But I remember earlier in the day watching a Mom with her husband and two sons, and they were all miserable. I heard her yell to them “You have 5 minutes to play, so make it worth it!” The boys just wandered around aimlessly for 5 minutes, and their father looked beaten down. That moment always stuck with me.
It is crucial to have a good plan, whether it is for a vacation or for a day-to-day schedule. But if you sacrifice your family in order to fulfill your schedule, then although your schedule will certainly win and be great, your family will not.
5) Memos Don’t Cut It: You Need To Talk To Them
“Sickness of poor coordination develops when the communion between members is lost, and the body loses its harmonious functionality and its temperance, becoming an orchestra of cacophony because the members do not collaborate and do not work with a spirit of communion or as a team.”
You cannot spend your days texting, emailing or leaving notes on the whiteboard in the kitchen.
There needs to be face-to-face communication and interaction. This will keep your relationship with your husband and your kids fresh and real. The body of a relationship is your body. If you aren’t there communicating with them in person, the body of the relationship is lost.
6) Remember Your First Love
“Spiritual Alzheimer’s disease, or rather forgetfulness of the history of Salvation, of the personal history with the Lord, of the ‘first love’: this is a progressive decline of spiritual faculties, that over a period of time causes serious handicaps, making one incapable of carrying out certain activities autonomously, living in a state of absolute dependence on one’s own often imaginary views. We see this is those who have lost their recollection of their encounter with the Lord … in those who build walls around themselves and who increasingly transform into slaves to the idols they have sculpted with their own hands”.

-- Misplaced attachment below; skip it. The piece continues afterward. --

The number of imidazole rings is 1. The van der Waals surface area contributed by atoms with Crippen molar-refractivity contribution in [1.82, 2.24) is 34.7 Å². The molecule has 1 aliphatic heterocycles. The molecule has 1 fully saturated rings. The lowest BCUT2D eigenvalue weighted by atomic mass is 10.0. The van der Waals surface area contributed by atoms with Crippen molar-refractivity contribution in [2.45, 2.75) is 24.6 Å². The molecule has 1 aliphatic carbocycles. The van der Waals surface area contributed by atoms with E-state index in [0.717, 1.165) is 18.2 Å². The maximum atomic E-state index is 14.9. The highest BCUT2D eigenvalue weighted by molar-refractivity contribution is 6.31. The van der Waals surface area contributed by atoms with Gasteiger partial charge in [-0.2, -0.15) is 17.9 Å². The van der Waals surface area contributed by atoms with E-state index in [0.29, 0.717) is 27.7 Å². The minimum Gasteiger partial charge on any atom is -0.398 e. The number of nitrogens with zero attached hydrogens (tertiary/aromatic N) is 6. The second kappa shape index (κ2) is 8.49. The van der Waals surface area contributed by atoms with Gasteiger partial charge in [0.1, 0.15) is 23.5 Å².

This was the biggest rebuke, in my opinion.
Maybe because it is the one that convicted me the most.
Strong women often times tend to be the ones who build walls around themselves for protection.
However, they are also prone to keep building more and more walls, creating an impenetrable fortress through which none shall pass.
This fortress will become the island of loneliness, isolation and depression if left unattended.
Be aware of yourself. I understand (more than you can imagine) how safe it is inside this fortress.
But I also understand how much a good friend means to me.
Don’t forget your first love, of friendships.
7) “I Reject Your Reality, And Substitute With My Own”
“Existential schizophrenia: the sickness of those who live a double life, fruit of the hypocrisy typical of the mediocre and the progressive spiritual emptiness that cannot be filled by degrees or academic honours. This ailment particularly afflicts those who, abandoning pastoral service, limit themselves to bureaucratic matters, thus losing contact with reality and with real people. They create a parallel world of their own, where they set aside everything they teach with severity to others and live a hidden, often dissolute life.”
Credit to Adam Savage, obviously.
Here’s the thing: if you create your own reality, you become a god in your mind. You are living in your own parallel world, separated from reality. This leads the heart to be hardened to what is actually happening around them, and there is no love in this situation. The best thing to do is to accept reality…and change it, if it needs to be changed! But recreating a reality bubble for yourself isn’t helping anybody.
8) Watch Your Tongue
Chatter, grumbling and gossip: this is a serious illness that begins simply, often just in the form of having a chat, and takes people over, turning them into sowers of discord, like Satan, and in many cases cold-blooded murderers of the reputations of their colleagues and brethren. It is the sickness of the cowardly who, not having the courage to speak directly to the people involved, instead speak behind their backs”.
Have the courage to speak kindness to your family.
I know that sounds outrageous…why wouldn’t you?